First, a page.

Whataboutism (also known as whataboutery) is a variant of the tu quoque logical fallacy that attempts to discredit an opponent’s position by charging them with hypocrisy without directly refuting or disproving their argument. How did CR employ it here? Let’s examine it step-by-step.
For example, the vignette Becky’s Lesson is set in an alternate history in which the Nazis won World War II, conquered the world, and completed their Final Solution by completely eradicating all 13 million Jews. In the story, the Nazis control all media and education. They control society with an iron fist and have indoctrinated the society they control to celebrate The Final Solution as a great good, instead of an unspeakable evil. The obvious purpose of the story is to refute the lame materialist assertion that we see all-too-many times in these pages that “morality comes from society.” The story exposes the vacuity of this position by demonstrating that if society determines morality, the Holocaust would have been moral if the Nazis had won the war and controlled societal discourse.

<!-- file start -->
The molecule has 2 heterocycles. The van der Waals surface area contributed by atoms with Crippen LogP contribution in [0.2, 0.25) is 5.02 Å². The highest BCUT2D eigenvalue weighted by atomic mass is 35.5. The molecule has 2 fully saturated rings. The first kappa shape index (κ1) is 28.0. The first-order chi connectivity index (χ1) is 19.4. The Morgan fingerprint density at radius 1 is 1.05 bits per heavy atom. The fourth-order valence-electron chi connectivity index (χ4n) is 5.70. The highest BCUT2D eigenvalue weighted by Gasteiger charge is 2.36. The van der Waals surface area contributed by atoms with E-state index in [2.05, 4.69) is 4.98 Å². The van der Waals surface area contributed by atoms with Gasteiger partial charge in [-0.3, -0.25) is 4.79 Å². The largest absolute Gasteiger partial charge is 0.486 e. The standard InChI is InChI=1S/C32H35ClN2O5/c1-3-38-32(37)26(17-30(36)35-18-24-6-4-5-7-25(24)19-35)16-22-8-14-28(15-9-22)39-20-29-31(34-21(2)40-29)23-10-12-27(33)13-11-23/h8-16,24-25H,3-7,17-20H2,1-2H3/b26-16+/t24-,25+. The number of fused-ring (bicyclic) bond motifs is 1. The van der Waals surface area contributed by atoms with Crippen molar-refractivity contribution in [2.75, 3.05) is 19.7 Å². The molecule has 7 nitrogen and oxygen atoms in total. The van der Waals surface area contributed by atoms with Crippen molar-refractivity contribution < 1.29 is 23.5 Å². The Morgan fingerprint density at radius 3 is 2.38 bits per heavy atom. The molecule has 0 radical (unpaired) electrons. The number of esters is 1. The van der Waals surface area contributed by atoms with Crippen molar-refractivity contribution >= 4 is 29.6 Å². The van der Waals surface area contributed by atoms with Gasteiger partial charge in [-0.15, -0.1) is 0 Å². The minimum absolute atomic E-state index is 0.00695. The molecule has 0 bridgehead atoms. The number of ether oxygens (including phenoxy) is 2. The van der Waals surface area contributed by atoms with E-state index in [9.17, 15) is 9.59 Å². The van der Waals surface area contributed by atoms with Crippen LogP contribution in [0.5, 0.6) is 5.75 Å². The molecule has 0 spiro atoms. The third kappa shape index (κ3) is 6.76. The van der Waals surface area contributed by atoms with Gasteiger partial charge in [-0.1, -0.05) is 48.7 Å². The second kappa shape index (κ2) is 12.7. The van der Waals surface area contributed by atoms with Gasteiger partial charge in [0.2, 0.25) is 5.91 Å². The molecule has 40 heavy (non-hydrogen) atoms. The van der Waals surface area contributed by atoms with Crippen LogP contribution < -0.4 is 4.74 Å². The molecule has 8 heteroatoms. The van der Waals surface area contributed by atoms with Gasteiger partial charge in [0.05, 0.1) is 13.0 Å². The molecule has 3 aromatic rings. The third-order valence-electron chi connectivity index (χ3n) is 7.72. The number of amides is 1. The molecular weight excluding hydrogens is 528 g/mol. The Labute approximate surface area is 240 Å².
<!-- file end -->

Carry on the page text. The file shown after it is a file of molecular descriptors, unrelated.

A commenter who goes by “Critical Rationalist” responded to the story not by disputing its logic but by trying to change the subject. CR does not want to talk about Europe in living memory. He wants to talk about the Old Testament stories about the conquest of Canaan over 3,000 years.
Let us say for the sake of argument that CR is right; that the Israelite conquest of Canaan was an example of evil ethnic cleansing. How is that a response to the point of Becky’s Lesson? Of course it is not.
The whole point of CR’s whataboutism ploy is not to refute the logic of the story, but to change the subject. And why is CR so desperate to change the subject? Because he knows as well as anyone that materialists such as he have no answer to the logic of Becky’s Lesson. And instead of admitting that basic truth, they will go to any length to avoid addressing it.